Stoics teach that we should worry about what we can control and ignore what we cannot. This is generally sound advice and I tend to agree.
But, the Stoics have not covered all bases. Many psychologists advise that we cannot control how others feel, and we may not be able to control how we feel either. If we gain a better understanding of how we and others feel, we can then make adjustments to our behavior. This allows us to better advocate for ourselves and others, and better meet everyone’s needs. Yay!
My friend Michael is one of the smartest people I know and we dove into this topic on a long stroll. As they say in Starwars, only the Sith deal in absolutes. To say that we can control others doesn’t seem accurate. To say that we have no control over others doesn’t seem quite right either.
“The classical definition of power, commonly used by political scientists and others, is that power is the capacity to get others to do or stop doing something now, or in the future.” — Dr. Moisés Naím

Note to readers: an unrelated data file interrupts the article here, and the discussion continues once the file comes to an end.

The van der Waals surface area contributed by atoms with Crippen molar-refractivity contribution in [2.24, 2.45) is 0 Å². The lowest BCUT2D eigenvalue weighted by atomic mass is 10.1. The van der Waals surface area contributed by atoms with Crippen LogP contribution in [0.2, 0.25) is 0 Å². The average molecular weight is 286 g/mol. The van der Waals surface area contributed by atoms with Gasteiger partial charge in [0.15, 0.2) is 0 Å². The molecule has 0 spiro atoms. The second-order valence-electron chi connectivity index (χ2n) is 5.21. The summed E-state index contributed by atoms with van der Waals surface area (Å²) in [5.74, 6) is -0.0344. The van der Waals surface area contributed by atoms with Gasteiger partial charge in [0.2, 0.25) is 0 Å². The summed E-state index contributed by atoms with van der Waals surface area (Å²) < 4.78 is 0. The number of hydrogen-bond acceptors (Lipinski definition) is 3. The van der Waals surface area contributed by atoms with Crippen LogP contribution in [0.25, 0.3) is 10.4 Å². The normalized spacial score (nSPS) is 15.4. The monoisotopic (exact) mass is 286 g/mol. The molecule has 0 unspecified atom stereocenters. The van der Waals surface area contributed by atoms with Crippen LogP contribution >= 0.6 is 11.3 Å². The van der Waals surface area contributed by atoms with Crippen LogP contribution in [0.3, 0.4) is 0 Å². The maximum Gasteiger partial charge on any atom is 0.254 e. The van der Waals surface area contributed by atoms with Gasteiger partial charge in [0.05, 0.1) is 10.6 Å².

The key thing to suss out here is influence. I must give Michael credit for helping me establish this thinking. Influence can be defined as probabilistic control. Lower influence denotes a lower probability that behavior will change based on whatever influence occurs. Higher influences denote a higher probability that behavior will change.
Things get interesting when we don’t know how much influence we have. Sometimes we have more than we think. Sometimes less. And sometimes, we truly have no idea how much influence we wield.
PS- please let me know if you’d like me to expand upon any of this and I’d be happy to elaborate. As my friend Marlon says, many books should be articles, and many articles should be tweets 🙂